The International Labor Organization on Monday renewed its call for independent investigations into the murders of three Free Trade Union leaders gunned down successively between 2004 and 2007.
The ILO’s Committee on Freedom of Association said in a statement that the government should “carry out rapidly a thorough and independent investigation into the murders of trade union leaders Chea Vichea, Ros Sovannareth and Hy Vuthy.”
In the past the organization has made similar appeals to the government with regard to the union leaders slayings.
The ILO also said Thach Saveth–who was sentenced in 2005 to 15 years for the murder of Ros Sovannareth in May 2004–should be given the right to a full appeal against his verdict, as his trial, which lasted an hour, “was characterized by the absence of due process of law.”
Chea Vichea was shot dead in broad daylight at a newsstand near Wat Lanka in Phnom Penh in January 2004. Two men were found guilty of the killing in 2005 in a trial whose fairness was questioned around the world. In 2008, the Supreme Court reopened the investigation into the murder and the two suspects were granted bail.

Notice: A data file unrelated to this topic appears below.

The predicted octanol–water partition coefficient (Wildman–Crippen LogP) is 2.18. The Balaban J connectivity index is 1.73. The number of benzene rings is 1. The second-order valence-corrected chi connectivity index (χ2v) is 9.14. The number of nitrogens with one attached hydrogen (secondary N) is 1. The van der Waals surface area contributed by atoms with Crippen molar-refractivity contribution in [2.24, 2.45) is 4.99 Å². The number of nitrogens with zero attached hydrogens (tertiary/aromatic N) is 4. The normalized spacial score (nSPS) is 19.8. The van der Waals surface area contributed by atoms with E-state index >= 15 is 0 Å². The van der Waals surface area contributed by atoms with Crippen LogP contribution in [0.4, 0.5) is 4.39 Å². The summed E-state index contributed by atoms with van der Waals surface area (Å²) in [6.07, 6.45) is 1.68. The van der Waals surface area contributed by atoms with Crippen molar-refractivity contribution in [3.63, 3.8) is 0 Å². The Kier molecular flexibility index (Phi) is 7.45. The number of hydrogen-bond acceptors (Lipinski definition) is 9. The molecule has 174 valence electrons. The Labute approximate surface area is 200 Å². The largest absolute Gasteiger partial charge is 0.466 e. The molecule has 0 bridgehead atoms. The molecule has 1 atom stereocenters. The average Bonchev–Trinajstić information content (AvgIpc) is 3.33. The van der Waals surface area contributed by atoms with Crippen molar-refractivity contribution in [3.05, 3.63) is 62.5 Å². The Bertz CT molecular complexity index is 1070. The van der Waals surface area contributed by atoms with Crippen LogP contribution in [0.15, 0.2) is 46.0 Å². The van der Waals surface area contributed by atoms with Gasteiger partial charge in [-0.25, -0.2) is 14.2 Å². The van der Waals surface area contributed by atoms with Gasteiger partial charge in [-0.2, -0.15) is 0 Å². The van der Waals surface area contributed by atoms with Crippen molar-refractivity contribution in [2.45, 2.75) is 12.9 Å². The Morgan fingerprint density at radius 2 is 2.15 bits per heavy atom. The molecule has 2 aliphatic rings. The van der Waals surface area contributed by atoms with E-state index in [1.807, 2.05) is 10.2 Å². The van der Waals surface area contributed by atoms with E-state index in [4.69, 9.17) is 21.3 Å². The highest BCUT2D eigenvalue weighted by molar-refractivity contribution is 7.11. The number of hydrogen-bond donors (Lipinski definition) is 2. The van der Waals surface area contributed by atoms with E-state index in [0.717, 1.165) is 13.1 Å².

Hy Vuthy was fatally shot in February 2007. So far no suspects have been arrested, but on Nov 10 the Supreme Court reopened the investigation into the case.
FTU leader Chea Mony, the brother of Chea Vichea, welcomed the ILO’s statement, saying, “We strongly support the ILO statement to push the government to investigate the cases.”
“Since a long time ago the government could not investigate these cases, up to now the authorities still not find the real killers,” Mr Mony said.
Council of Ministers spokesman Phay Siphan said the ILO’s assertion that the murder investigations had not been independent was “an insult.”
Mr Siphan said the ILO had “to respect Cambodian law…. If they have new proof [in the murder cases] they should submit it to court. These cases are still open.”
Matthieu Pellerin, a consultant for the human rights group Licadho, welcomed the ILO’s statement, saying that although international pressure might not directly affect the murder investigations, it could prevent future violence.